The objectives of this review were: (1) to identify HRQL instruments used in TB research; (2) to better understand the impact of TB disease or infection and the associated treatment on patients' HRQL; and (3) to examine demographic, socio-economic, and clinical factors associated with HRQL outcomes in TB patients.
Search strategies for identification of potential studies
Inclusion and exclusion criteria
All clinical trials and observational studies where multi-dimensional HRQL was evaluated, either as a primary or secondary outcome, using structured HRQL instruments were considered in this review. Participants were those diagnosed with active TB disease or latent TB infection (LTBI), regardless of the site and stage of the disease and the treatment status. There were no limitations on age, gender, race, the origin of birth, and other socio-economic status.
For the purpose of this review, HRQL was defined as patients' self-evaluations of the impact of either active TB disease or LTBI and the associated treatments on their physical, mental, and social well-being and functioning. The following requirements for HRQL measurement were set a priori for studies to be included in this review: (1) one multi-dimensional HRQL instrument or a combination of single-dimensional instruments had to be used to capture the broad framework of HRQL; (2) the HRQL instruments could be either generic or disease (or condition) -specific; (3) the origin of the applied instruments had to be identifiable and traceable; (4) the HRQL instruments had to have psychometric properties such as reliability and validity reported from previous studies or were assessed in the specific study being reviewed; (5) HRQL outcomes had to be self-reported by the specific participant, but HRQL measurement that were completed with help from proper proxies, such as family members and caregivers, were also accepted.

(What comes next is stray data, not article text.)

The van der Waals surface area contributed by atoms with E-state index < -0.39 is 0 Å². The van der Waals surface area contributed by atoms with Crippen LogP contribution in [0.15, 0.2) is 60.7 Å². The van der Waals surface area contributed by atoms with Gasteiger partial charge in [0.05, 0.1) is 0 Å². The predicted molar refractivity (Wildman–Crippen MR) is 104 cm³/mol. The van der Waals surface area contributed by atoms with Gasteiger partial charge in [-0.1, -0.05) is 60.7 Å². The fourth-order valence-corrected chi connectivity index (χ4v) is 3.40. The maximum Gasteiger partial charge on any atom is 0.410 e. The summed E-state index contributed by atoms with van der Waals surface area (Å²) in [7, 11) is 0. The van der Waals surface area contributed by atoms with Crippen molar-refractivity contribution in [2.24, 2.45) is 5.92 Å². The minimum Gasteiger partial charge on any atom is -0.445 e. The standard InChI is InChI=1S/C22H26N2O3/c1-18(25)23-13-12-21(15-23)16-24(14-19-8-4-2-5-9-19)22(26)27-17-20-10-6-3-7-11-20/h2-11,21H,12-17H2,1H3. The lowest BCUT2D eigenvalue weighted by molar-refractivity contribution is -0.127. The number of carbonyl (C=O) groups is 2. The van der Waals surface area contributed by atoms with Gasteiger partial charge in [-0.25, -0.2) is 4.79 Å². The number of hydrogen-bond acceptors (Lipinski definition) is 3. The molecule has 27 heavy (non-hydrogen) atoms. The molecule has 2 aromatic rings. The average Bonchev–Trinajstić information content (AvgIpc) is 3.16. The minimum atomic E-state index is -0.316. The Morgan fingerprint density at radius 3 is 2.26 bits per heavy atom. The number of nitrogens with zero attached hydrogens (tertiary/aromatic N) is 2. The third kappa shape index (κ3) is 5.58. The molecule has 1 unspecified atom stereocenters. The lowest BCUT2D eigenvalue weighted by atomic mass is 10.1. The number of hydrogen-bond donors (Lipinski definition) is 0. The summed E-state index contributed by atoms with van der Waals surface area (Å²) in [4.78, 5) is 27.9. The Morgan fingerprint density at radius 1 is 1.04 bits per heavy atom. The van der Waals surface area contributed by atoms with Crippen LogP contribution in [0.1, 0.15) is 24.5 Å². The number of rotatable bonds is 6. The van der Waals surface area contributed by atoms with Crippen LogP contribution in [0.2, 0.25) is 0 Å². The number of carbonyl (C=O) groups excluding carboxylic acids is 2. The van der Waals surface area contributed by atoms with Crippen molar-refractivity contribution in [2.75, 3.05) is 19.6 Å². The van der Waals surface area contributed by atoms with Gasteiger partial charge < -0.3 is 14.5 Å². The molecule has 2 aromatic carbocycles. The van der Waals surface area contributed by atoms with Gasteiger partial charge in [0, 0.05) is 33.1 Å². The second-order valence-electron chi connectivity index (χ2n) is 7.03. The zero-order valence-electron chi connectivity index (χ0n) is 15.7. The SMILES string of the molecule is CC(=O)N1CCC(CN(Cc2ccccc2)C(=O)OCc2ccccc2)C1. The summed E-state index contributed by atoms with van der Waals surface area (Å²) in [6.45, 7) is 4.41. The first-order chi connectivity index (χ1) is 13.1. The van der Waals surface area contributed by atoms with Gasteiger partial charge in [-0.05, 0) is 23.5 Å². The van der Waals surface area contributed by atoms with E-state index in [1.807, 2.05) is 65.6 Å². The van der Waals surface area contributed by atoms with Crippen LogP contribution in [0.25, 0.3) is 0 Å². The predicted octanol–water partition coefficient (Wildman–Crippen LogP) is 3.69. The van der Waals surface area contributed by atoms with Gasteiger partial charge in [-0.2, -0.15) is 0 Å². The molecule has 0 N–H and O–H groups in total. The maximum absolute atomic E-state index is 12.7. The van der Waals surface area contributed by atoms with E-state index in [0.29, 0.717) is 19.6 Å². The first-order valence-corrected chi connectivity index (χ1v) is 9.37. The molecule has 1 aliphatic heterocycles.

Studies were excluded if (1) HRQL was evaluated using qualitative methodologies, such as focus groups; or (2) only one single dimension of HRQL (e.g., depression) was assessed; or (3) HRQL was assessed using instruments designed for the specific study without psychometric properties evaluated and reported; or (4) a modified version of a previously validated instruments (e.g., SF-36) was used as the psychometric properties of the original instrument could be changed by the modification.
If the study was included in this review, the following information was collected: study design, inclusion and exclusion criteria of subjects, included subjects' socio-demographic characteristics and clinical features, HRQL instrument(s) used, the origin and structure of HRQL instrument(s), administration of HRQL instrument(s), and HRQL outcomes and validation results.